Getting to know: RHP Graham Lawson

by - Staff Writer -
Photo credit: South Carolina Baseball
Photo credit: South Carolina Baseball

Going into the undrafted free agent process for MLB this season, no one knew what to expect from any team. We quickly found out, however, that the Cubs were not only going to pursue some college-level talent but were one of the most aggressive teams from the start as they wanted to add some quality pieces to an organization looking to rebuild some of their depth.

Chicago felt adding to pitching was essential during the undrafted free agency process and added to that by signing South Carolina RHP Graham Lawson. The big 6-2 229-pound right-hander has all the size to produce at the next level as the Cubs will be looking to unlock his true potential during the development process.

Ranked in the top 300 prospects coming out of high school, Lawson went the junior college route where he established himself as a legitimate Division 1 talent. In 2016, Lawson only saw action in 27 innings of work but did his part by striking out 31 batters. That is impressive for a senior to put up those numbers in college, but when a newcomer does it, you have to take notice.

Following that season, Lawson committed to South Carolina, where he was looking to contribute immediately as a sophomore. However, in 19 appearances, Lawson did struggle posting a 2-0 mark with a 5.87 ERA to go with nine walks and 19 strikeouts over 23 innings of work. Even with a subpar performance like that, the Washington Nationals saw something in him and elected to draft him in the 12th round of the MLB draft that season which is very good.

However, Lawson and the team couldn’t agree to terms as he returned to the Gamecocks for his senior season, coming off a solid junior campaign that led him to be drafted. It was during his junior season in which Lawson established himself as a reliable reliever going 1-1 with three saves and 26 punchouts in 27 innings of work while holding hitters to just a 189-batting average in conference play.

Following an injury that forced him to miss all of 2019, Lawson earned himself a red shirt that year and was able to return to school for his senior season in 2020. Known as a make or break year this year, Lawson was off to a great start proving he was fully recovered from that injury set back the season prior.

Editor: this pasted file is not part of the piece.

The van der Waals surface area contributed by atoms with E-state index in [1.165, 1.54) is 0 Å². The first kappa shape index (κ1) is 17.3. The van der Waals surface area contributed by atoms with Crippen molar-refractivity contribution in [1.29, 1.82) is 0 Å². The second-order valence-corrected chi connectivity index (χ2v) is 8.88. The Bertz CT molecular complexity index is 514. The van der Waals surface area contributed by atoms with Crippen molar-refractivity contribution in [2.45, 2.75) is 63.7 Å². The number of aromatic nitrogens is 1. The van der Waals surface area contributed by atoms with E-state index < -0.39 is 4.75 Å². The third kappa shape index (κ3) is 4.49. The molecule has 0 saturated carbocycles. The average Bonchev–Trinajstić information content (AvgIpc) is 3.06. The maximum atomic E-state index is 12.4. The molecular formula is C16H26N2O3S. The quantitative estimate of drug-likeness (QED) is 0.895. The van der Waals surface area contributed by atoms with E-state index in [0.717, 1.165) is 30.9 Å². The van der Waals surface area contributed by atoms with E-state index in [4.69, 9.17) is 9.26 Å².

In six games in 2020, Lawson through six innings of relief and punched out eight batters in the process to get back his freshman average of over one strikeout per inning. His 1.50 ERA and 111 opponents batting average was also pleasing signs as those were on track to be the lowest number he has posted during his tenure in college. While we don’t know what his numbers would have looked at the end of 2020, it does appear that he started to figure things out this spring, which is why the Cubs may have taken a flyer out on him at this point.

After not having much success as a reliever in 2017 and 2018, it looks like he may have a home long term in the bullpen as seemed to be a completely different pitcher this season despite some lack of command at times. I am a little concerned that he is another pitcher that recently underwent Tommy John surgery, but he does appear to have rehabbed successfully and is on the verge of busting soon.

Another pitcher not known for his velocity, Lawson does sit in the 90-91 range, but there is reason to believe his heater can get up to 93-94 as he continues to build back that strength from Tommy John. While his secondary pitches do need some work now, Lawson will get his fair share of ground outs to go with strikeouts at this stage of his career. Command has always been the issue for Lawson, especially as of late as he averages nearly as many walks as strikeouts over his last ten outings. If that does not change shortly, his MLB journey is going to be very short-lived as his plus 5.00 ERA shouldn’t give you much optimism for big things in the future.

Like I mentioned earlier, this is more of a depth signing than anything as he is not going to be an impact arm at any level. Lawson is going to fit into whatever team’s bullpen he is on and will be used sparingly in different situations.

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